Who sits where in a rowing eight?
How do rowing coaches decide which rower to put in which seat? Coach Consultant Robin Williams delves into the mysteries of the racing eight
One of the most successful coaches in the country, Robin Williams coached the GB women’s pair of Helen Glover and Heather Stanning to Olympic gold medals in 2012 and 2016. Here he shares his approach to building an eight.
With the Tideway heads a few weeks away, it is interesting to ponder how the coaches decide who sits where in their crews and why people are suited to certain seats.
In fact, given that all eight people are in the one hull rowing in time at the same rate and same intensity, how is it that each seat feels different – and does the rower’s technique need to take this into account?
Part of the answer is in the trim of the boat. The load experienced at stroke feels a little heavier and flatter than at bow, where it feels fast and there’s more rise and fall.
The bow pair have a key job in an eight because, while at stroke there’s a risk of overworking by picking up too much load, in the bows the risk is to under work. Here, the bow pair need to be really skilful to catch the water as the bows rise while producing the leg drive quickly.
Not only that, but because the bows are narrower than the rest of the boat, you don’t want fidgety people there or the balance can feel dreadful. If the boat is going off balance, a good bow pair can sometimes hold the finish a moment longer and preserve the stability for the crew without getting left behind in the recovery.
They can also make a verbal contribution and, when racing side-by-side, they have the advantage of seeing everything that’s happening when the stern pair might be feeling that they’ve lost contact with their opponents.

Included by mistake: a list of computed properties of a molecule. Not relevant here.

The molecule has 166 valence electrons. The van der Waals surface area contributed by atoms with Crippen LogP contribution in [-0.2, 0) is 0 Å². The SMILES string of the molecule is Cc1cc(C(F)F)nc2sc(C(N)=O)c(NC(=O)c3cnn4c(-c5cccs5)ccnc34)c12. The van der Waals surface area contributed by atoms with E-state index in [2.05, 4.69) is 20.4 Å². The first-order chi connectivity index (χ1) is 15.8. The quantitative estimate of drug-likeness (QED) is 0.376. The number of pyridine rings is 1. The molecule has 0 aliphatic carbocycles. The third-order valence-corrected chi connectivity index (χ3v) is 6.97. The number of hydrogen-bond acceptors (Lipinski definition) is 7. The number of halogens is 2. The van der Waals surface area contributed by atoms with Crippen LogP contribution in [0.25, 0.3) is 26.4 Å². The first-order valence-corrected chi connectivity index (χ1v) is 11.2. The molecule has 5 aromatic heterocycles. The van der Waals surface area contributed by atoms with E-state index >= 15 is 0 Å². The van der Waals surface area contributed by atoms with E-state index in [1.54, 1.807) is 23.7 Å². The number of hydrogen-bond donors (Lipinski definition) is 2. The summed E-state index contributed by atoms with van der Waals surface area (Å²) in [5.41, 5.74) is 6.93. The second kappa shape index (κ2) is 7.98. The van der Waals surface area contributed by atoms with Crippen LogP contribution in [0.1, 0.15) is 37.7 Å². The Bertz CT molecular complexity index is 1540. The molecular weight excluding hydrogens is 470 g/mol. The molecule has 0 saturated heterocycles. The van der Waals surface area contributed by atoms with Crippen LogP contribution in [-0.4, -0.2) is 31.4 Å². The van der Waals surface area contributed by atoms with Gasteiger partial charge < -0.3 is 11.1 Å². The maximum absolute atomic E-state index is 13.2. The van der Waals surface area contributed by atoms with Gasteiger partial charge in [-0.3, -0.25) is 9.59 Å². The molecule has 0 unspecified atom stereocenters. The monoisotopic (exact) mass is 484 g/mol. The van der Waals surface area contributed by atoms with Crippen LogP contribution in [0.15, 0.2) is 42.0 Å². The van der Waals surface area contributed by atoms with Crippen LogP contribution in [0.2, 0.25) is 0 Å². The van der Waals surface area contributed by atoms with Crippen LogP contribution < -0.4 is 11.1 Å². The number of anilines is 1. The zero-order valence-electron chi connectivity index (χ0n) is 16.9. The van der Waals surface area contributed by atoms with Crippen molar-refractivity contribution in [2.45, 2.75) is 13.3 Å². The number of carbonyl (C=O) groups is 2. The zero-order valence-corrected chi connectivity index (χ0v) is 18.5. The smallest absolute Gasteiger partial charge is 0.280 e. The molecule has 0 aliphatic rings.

Between the cox at one end and the bow pair at the other, everyone can be kept on their toes and no one needs to feel isolated.
It is an old-fashioned fallacy that the ‘best’ person goes at stroke and the next best sit in order behind
In a good eight everyone is stroke in a way because you don’t follow one person so much as all follow the hull and make the rhythm together. Everyone should row the boat together, making the rhythm as one.
However, stroke is a key seat because you can’t see anyone else but you can feel everything – is it heavy or light behind you? Is the boat accelerating and running well? Do the seat movements feel together or do they feel like random bowling balls?
Stroke also sits in front of the cox so is most able to communicate the things that need adjustment. All-in-all there are some particular skills required and not everyone has them, nor wants the job!
The stroke seat is the custodian of the technique and rhythm: he or she needs to feel how the hull is moving and understand how it can be fine-tuned along the way, working with the cox to make it happen.
As an individual, the stroke person does not need to be the strongest or biggest, but they do need to be aggressive and decisive – and, technically speaking, they need to be skilled movers, rather like the bow pair.